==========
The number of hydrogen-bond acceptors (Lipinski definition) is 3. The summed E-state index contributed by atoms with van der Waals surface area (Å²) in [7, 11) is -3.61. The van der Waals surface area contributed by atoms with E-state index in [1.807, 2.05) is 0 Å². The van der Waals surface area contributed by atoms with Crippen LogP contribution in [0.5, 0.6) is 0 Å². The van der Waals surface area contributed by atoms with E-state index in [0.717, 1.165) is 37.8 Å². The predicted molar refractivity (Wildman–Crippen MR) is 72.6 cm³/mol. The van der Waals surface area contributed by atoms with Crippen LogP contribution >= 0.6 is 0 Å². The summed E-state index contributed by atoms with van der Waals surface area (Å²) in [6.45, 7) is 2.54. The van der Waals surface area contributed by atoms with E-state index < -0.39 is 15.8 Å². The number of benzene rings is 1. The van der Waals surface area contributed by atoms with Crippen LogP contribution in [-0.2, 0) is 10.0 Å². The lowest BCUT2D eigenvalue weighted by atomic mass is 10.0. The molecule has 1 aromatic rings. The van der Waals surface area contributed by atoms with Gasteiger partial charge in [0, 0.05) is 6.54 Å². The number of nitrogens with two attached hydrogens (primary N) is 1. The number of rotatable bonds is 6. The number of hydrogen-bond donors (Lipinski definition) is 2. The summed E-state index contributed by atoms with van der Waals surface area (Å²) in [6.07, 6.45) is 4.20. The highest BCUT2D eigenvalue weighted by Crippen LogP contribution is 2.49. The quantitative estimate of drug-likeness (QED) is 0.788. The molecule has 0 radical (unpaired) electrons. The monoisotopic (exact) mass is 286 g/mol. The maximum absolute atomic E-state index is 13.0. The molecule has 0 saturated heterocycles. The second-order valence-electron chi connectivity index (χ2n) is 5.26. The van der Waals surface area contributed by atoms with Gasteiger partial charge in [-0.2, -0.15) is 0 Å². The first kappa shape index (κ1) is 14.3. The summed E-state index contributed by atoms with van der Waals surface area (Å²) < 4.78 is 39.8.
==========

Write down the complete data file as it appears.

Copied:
The number of hydrogen-bond acceptors (Lipinski definition) is 3. The summed E-state index contributed by atoms with van der Waals surface area (Å²) in [7, 11) is -3.61. The van der Waals surface area contributed by atoms with E-state index in [1.807, 2.05) is 0 Å². The van der Waals surface area contributed by atoms with Crippen LogP contribution in [0.5, 0.6) is 0 Å². The van der Waals surface area contributed by atoms with E-state index in [0.717, 1.165) is 37.8 Å². The predicted molar refractivity (Wildman–Crippen MR) is 72.6 cm³/mol. The van der Waals surface area contributed by atoms with Crippen LogP contribution >= 0.6 is 0 Å². The summed E-state index contributed by atoms with van der Waals surface area (Å²) in [6.45, 7) is 2.54. The van der Waals surface area contributed by atoms with E-state index < -0.39 is 15.8 Å². The number of benzene rings is 1. The van der Waals surface area contributed by atoms with Crippen LogP contribution in [-0.2, 0) is 10.0 Å². The lowest BCUT2D eigenvalue weighted by atomic mass is 10.0. The molecule has 1 aromatic rings. The van der Waals surface area contributed by atoms with Gasteiger partial charge in [0, 0.05) is 6.54 Å². The number of nitrogens with two attached hydrogens (primary N) is 1. The number of rotatable bonds is 6. The number of hydrogen-bond donors (Lipinski definition) is 2. The summed E-state index contributed by atoms with van der Waals surface area (Å²) in [6.07, 6.45) is 4.20. The highest BCUT2D eigenvalue weighted by Crippen LogP contribution is 2.49. The quantitative estimate of drug-likeness (QED) is 0.788. The molecule has 0 radical (unpaired) electrons. The monoisotopic (exact) mass is 286 g/mol. The maximum absolute atomic E-state index is 13.0. The molecule has 0 saturated heterocycles. The second-order valence-electron chi connectivity index (χ2n) is 5.26. The van der Waals surface area contributed by atoms with Gasteiger partial charge in [-0.2, -0.15) is 0 Å². The first kappa shape index (κ1) is 14.3. The summed E-state index contributed by atoms with van der Waals surface area (Å²) < 4.78 is 39.8.